Nelson, Day 167 , ~1730km walked
Its a funny thing, ending a massive adventure. It’s a known phenomenon for long thru-hikers that adjusting back to “normal” life is sometimes more of a challenge that what they have gone through. Because Pete and I went through the adventure together, and changed along the way together, we didn’t think it was going to be a massive change. But still, we were mentally preparing for it. We had our last two weeks of the trip planned to ease us back – Stewart Island to celebrate and put a full-stop on the journey. Then a race up the island to collect Tana and 5 days with her in Golden Bay to reconnect both with her, but also with our life going forward.
CoVid-19 and NZ’s lockdown has changed all that. Sure, it shortened our trip (we still have ~300km, and Wanaka to Bluff to complete another time). But, it has put us on level-footing with a lot of the population. Isolated, coping with a severely restricted lifestyle, and looking for work in very uncertain economic environment. That is not a typical TA or long adventure transition! But, as there are so many people in the same and worse positions, it is somehow easier to just get on and make the most of where we are now. And our apartment is bigger than the tent! And staying in one place with good wifi, and all mod-cons is luxury!
Looking back on what we wanted to achieve, I’m thrilled with our 5 month, 1730km, self-styled Te Araroa adventure. There are many, many take-outs, so just a quick summary to help me articulate some of them.
Stronger, better, lighter – those are the words I used to pithily describe some of my aspirations for the trip. What I didn’t really mention was on what dimensions. Sure, physically – big ticks! Walking 10-20km per day, carrying 15kg packs and being careful of what you eat (so it doesn’t weigh too much) has an immediate impact on your body. Mentally too – facing demons, making decisions, having the odd life-threatening moment – yup – can add big ticks there as well. And relationship-wise – we nailed it!!! We had fun, pushed ourselves and each other, built an empathy that 24hrsx7daysx24weeks forces you to develop. We celebrated 25 years together on the journey, and with this adventure, there is a freshness and vitality that I hope we can keep alive. Plus, we have lots more photos and memories for our less active years.
The other dimension I looked forward to, was exploring New Zealand and New Zealanders way of life in the different parts of the country we got to see. Especially in the North Island, this was a major eye-opener. We know we are lucky to live in this country with all its natural environments and a mere 4 million people to populate it, but walking through it – you see a little more – warts and all. There is poverty, extreme wealth, alternative living, community spirit and single-minded meanness. NZers friendliness is a cliche for a reason – most people’s openness is incredible. A multitude of Trail Angels help make the TA possible for the 1500+ thru-walkers each year. The few we met, touched us with their kindness, and have left an indelible mark on many other walkers. The TA is a boon for many communities and their embracing of it makes it special. In other communities – walkers are made to walk 40+km to get to somewhere they are ”allowed” to camp – or made to walk on back-country roads and sometimes our main highways – because the owner of the private property will not give an inch. Or on “paper roads” where the farmer seems to deliberately put bulls in the fields in the height of TA walking, or puts an electric fence down the side of the path – on, even though there are no animals present. We have sooooo much land, can’t we be generous enough to make our national pathway something we are proud of.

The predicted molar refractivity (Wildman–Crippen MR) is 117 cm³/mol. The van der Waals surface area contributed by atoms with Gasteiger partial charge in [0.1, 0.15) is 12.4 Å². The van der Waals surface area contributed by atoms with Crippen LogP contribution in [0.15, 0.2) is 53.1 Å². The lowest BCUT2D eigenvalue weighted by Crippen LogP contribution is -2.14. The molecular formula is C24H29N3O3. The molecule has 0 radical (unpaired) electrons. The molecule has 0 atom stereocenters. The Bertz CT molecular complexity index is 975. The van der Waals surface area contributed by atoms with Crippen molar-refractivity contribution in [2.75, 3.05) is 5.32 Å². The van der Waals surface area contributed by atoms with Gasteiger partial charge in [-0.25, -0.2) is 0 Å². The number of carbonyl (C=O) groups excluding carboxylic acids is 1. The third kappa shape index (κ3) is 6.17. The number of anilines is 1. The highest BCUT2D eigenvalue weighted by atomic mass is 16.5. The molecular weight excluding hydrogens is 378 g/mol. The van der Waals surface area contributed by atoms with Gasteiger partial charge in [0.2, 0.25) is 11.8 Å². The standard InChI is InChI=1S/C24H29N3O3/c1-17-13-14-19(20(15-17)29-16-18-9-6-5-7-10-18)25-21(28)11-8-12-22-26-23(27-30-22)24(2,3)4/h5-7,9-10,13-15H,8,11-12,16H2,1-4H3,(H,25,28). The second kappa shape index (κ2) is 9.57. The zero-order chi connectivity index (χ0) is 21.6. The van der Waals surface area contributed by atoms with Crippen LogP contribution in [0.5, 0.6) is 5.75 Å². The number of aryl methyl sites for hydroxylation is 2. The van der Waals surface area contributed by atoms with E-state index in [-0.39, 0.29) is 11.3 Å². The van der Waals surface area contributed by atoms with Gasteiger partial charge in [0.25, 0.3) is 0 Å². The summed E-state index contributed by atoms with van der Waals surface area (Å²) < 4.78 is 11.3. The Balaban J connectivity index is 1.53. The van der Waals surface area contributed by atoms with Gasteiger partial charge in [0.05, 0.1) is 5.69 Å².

An aspect I hadn’t rated, as I hadn’t really looked forward to it – was meeting the other TA walkers. Having had a few DoC hut experiences that left me cold (know-it-alls talking about extreme adventures), I was wary of what we would find. That was blown away on the very first night at Twilight Camp, Cape Reinga. 12 of us shared a cooking facility and the next few nights together. The Scottish Boys, The French Girls, Kiwi-Aussie Trev and Robin, The Wisconsin Girls, French Luigi, and the incredible Nelson Kay. After such a good start, we continued to meet amazing people along the way. The beauty of the TA is that you never know when you will see them again! Trev and Robin we next saw in Upper Travers Hut, Nelson Lakes – 3 months later! Kate who we met in Mt Pirongia, we next saw on the shores of Lake Wanaka. Kay – we were lucky enough to run into mulitple times – and hope we can in Nelson too! Everyone has a different reason for being here, not many have much tramping experience, many are just open to experience this wonderful country and all it has to offer. Sure, they may not spend the same amount as tour-bus customers (some do!), but if you get a chance to meet or help them – they will make it worth your while in so many other ways.
Exploring your country, or indeed another country, by foot is an amazing experience. One in which Pete and I have thoroughly enjoyed, and with luck will repeat at some time in our future. I recommend you find your personal TA experience, and start planning to do it!